These foods stir up headaches, based on several studies. However, people react differently. The foods on the list can affect some but not others. Keeping a diet for migraines journal can help you identify which foods may cause your migraines. Here are some foods that may act as triggers:
Caffeine can go both ways. Some over-the-counter medicines contain caffeine to stop headaches. And if you are used to drinking coffee, then caffeine withdrawal can also be a cause of headaches. One study found one or two cups of coffee may protect against headaches.
However, studies found that drinking more than three cups of coffee made you more likely to get a migraine. This is based on a study in the American Journal of Medicine. This number is less if you aren't used to caffeine. So drink in moderation.
In general, you may be less prone to headaches if you drink less caffeine. However, if you think that it plays a role in your headaches, cut down on caffeine gradually, dropping down 20% every week or so. Cutting out caffeine suddenly can also lead to headaches.
Certain foods cause inflammation that may result in headaches. An anti-inflammatory diet may, in turn, reduce the risk of developing headaches. Most of the foods mentioned earlier help reduce inflammation. Other foods include berries, ginger, nuts, and extra virgin oil.
The “gut-brain axis" plays a role in migraines. This axis is a two-way talk between the intestines and the brain.
Your body contains millions of organisms called the microbiome, many of which live in your gut. A healthy microbiome means your gut is healthy, too. Changes in your microbiome can lead to gut issues. For example, a leaky gut allows toxins from the intestines to travel to your bloodstream. As a result, your immune system launches an attack causing inflammation. Studies show that inflammation causes brain problems. This includes anxiety and depression.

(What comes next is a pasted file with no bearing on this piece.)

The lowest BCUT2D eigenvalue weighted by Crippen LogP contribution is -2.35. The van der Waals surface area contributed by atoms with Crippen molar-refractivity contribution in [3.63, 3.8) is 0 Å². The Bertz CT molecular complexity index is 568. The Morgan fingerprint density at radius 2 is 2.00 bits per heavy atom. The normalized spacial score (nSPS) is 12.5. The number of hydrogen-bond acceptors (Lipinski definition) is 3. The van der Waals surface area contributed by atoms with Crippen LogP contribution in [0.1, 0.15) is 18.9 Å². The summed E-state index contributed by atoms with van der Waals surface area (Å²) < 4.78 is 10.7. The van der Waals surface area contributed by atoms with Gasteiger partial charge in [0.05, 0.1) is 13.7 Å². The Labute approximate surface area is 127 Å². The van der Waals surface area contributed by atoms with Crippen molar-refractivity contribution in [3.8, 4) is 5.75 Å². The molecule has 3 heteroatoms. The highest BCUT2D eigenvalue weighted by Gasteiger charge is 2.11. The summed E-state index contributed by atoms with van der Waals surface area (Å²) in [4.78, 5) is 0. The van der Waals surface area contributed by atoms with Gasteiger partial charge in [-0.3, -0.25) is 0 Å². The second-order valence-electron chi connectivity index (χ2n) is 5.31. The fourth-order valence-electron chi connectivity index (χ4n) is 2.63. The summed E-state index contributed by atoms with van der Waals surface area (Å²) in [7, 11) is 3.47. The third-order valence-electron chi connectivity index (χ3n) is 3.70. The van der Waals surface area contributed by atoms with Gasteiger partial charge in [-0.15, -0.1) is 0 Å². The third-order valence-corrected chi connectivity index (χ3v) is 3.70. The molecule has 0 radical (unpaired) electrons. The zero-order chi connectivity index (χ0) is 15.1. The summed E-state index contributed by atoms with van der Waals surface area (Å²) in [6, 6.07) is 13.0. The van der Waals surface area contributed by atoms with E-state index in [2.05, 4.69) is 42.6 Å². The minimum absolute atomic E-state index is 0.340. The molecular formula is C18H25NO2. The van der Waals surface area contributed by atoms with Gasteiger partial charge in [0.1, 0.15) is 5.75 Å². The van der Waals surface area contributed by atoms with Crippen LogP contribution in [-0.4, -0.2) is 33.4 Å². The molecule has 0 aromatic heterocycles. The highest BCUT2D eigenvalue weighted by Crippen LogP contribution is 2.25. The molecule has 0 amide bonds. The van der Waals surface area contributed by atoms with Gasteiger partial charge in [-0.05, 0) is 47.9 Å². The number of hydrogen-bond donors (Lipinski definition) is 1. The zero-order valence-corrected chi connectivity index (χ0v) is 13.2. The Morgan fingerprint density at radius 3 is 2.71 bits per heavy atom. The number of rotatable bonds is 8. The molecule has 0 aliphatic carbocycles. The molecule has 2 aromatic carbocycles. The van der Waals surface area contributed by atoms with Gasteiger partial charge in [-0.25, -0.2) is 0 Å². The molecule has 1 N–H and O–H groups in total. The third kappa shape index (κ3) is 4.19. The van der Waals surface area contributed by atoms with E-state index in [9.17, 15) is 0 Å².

Additionally, a review by Arzani et al. (2020) found 45% of migraineurs had Helicobacter pylori harmful bacteria in their guts. At the same time, people with irritable bowel syndrome (IBS) had a 40 % to 80% risk for migraines. Migraines can also be experienced by about 21% to 28% of people with celiac disease (CD). H. pylori, IBS, and CD cause inflammation and disrupt the gut microbiome. Headaches can be the result.
The microbiome is a component of the Neuroaffect Circuit. This circuit, along with five other circuits, composes the NeuroEndoMetablic Stress Response. These circuits help you overcome stress. The key is to keep your microbiome happy. Thus, eating the right diet for migraines helps maintain a healthy microbiome and Neuroaffect Circuit.
Eating a diet for migraines means avoiding certain trigger foods and eating more foods and nutrients that can help support your body. Eat foods rich in probiotics, magnesium, and omega-3 fatty acids. It helps if you drink plenty of water. On the other hand, you may need to avoid alcohol and citrus fruits. Stay away from processed meats, MSG, and aged cheese.
If your migraines persist, talk to a health provider for further assessment. It's possible that you have food sensitivities or gluten intolerance you are unaware of. Keeping a journal of what you eat and your migraine symptoms can help you determine trigger foods.
If you suffer from frequent migraines and need help determining possible causes and how to make diet changes that may help, call the Dr. Lam Coaching team at +1 (626) 571-1234 for a free initial consultation. Or you can send us a private message through our Ask The Doctor System.
The diet for migraines include probiotics, vegetables, and foods with omega-3 fatty acids, and magnesium. It excludes triggers like MSG, processed meats, aged cheese, citrus, fruits, and alcohol. This diet is vital for a healthy gut and brain.